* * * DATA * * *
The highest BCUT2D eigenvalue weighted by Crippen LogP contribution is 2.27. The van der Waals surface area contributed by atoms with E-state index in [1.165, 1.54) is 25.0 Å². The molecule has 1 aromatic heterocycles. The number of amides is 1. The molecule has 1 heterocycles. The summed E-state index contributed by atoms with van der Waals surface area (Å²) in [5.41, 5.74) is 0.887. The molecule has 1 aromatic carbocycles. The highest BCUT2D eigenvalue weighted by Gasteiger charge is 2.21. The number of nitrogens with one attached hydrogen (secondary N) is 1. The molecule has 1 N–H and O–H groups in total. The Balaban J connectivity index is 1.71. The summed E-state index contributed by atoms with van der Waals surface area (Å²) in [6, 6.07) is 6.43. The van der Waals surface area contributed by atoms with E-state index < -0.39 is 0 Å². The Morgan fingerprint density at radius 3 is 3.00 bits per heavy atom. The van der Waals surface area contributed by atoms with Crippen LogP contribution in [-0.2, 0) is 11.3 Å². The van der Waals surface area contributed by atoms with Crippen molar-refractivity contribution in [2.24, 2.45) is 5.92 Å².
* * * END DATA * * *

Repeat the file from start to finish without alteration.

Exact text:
The highest BCUT2D eigenvalue weighted by Crippen LogP contribution is 2.27. The van der Waals surface area contributed by atoms with E-state index in [1.165, 1.54) is 25.0 Å². The molecule has 1 aromatic heterocycles. The number of amides is 1. The molecule has 1 heterocycles. The summed E-state index contributed by atoms with van der Waals surface area (Å²) in [5.41, 5.74) is 0.887. The molecule has 1 aromatic carbocycles. The highest BCUT2D eigenvalue weighted by Gasteiger charge is 2.21. The number of nitrogens with one attached hydrogen (secondary N) is 1. The molecule has 1 N–H and O–H groups in total. The Balaban J connectivity index is 1.71. The summed E-state index contributed by atoms with van der Waals surface area (Å²) in [6, 6.07) is 6.43. The van der Waals surface area contributed by atoms with E-state index < -0.39 is 0 Å². The Morgan fingerprint density at radius 3 is 3.00 bits per heavy atom. The van der Waals surface area contributed by atoms with Crippen LogP contribution in [-0.2, 0) is 11.3 Å². The van der Waals surface area contributed by atoms with Crippen molar-refractivity contribution in [2.24, 2.45) is 5.92 Å².